Yearbook faces possibility of discontinuation
Published: Thursday, September 19, 2013
Updated: Thursday, September 19, 2013 17:09
ASU yearbooks have dated back to the 1920s, a little more than 20 years after the university was founded. Recently, however, students have seemingly become uninterested in these annuals and the process of picking one up. As an outcome, talk has been initiated about removing the yearbook entirely.
The conversation sparked a few years ago, once administrators began to notice a decrease in the number of annuals being picked up.
“It is expensive to make a yearbook and we have been talking for a few years about what would be better, and over the past few years we have thought the yearbook is a good thing and that’s why we have kept it.,”
Katey Provence, coordinator of student services, said. “Talk started when students didn’t pick up each yearbook.”
For the past two years the amount of yearbooks left behind has been growing, showing that students are not wanting to own one, even though the cost is included in their tuition.
Each semester students pay a $10 fee included in tuition that goes toward producing between 3,200 and 3,500 books, whereas there are approximately 13,000 students attending ASU.
Although the topic of discontinuation of a tangible yearbook has been brought up, the official judgment has not been ruled.
Resolution to this would have to pass through Student Government Association (SGA), so students will have the ability to be a part of the process and ultimate decision.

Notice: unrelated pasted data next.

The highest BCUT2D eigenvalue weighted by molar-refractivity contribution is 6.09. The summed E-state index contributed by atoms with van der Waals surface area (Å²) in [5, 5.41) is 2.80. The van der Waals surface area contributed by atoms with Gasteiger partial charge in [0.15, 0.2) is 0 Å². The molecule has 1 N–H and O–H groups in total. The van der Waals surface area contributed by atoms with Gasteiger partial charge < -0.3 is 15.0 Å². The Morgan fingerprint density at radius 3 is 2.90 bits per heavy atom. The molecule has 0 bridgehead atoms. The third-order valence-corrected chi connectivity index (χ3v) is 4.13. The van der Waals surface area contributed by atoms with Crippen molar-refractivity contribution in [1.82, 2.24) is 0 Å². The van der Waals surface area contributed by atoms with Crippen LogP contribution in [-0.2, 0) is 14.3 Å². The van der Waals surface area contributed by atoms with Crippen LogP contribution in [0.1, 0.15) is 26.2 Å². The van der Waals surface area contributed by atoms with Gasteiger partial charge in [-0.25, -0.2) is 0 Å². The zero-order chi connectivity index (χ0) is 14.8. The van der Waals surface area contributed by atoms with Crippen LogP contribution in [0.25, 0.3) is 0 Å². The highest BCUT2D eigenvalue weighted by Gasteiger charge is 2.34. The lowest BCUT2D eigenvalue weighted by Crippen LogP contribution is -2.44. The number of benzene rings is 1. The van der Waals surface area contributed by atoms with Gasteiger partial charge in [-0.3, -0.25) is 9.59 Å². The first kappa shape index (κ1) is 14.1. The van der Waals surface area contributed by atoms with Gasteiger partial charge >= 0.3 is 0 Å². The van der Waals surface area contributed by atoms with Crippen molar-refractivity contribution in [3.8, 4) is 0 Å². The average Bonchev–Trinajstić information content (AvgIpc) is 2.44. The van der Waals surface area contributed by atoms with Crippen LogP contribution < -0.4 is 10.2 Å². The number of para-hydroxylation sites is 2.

“I feel like yearbooks have their ups and downs,” Provence said . “I think that society is faster paced than the yearbook world. It’s terrible for students to have to wait an entire calendar year to see events that have happened. I’d like to come up with something that is quicker and more fast paced that better suits student.”
Digitalizing all annuals has been mentioned as an option that would better accommodate this generation.
“We are trying to figure out how to contact and reach out to our entire student body,” Provence said.
The cost is a factor in changing the yearbook and the fee may not go away completely. Instead it could go toward a different cost in the same area. It has been discussed that the annual may not completely change to digital, and might just decrease in overall size and thickness.
In a statement to The Herald, Stephen Berry, a sophomore psychology major of Mountain Home and co-editor of copy, said he was deeply saddened by the potential discontinuation of the yearbook.
“If our university is so keen on cutting costs and moving into the future, it should at least consider having a paid yearbook staff that creates an e-yearbook,” he said.
“Yearbook is just a part of college. It is a part of any school,” Kari Henderson, a senior public relations major of Bryant and co-editor of design, said about the program she has been involved in for three years. “(Yearbooks) show what you have been through.”
Most of the yearbook staff has been involved in doing annuals for years, during both high school and college.
“It is a way of carrying on a legacy. It is a good way to see what’s happened over the years and reflect on it,” Grace Winkleman, a freshman nursing student of Little Rock and the yearbook’s student life designer, said.
Yearbooks seem to be a staple in most schools, and although it may be quicker to access digitally, many students would prefer being able to have a tangible book for their rooms.
A happy medium is trying to be achieved by Provence and other administrators in this situation.
Although the yearbook hasn’t been as popular in the past, Provence said she still suspects that there will be a “mixed reaction” when it comes to the discontinuation completely.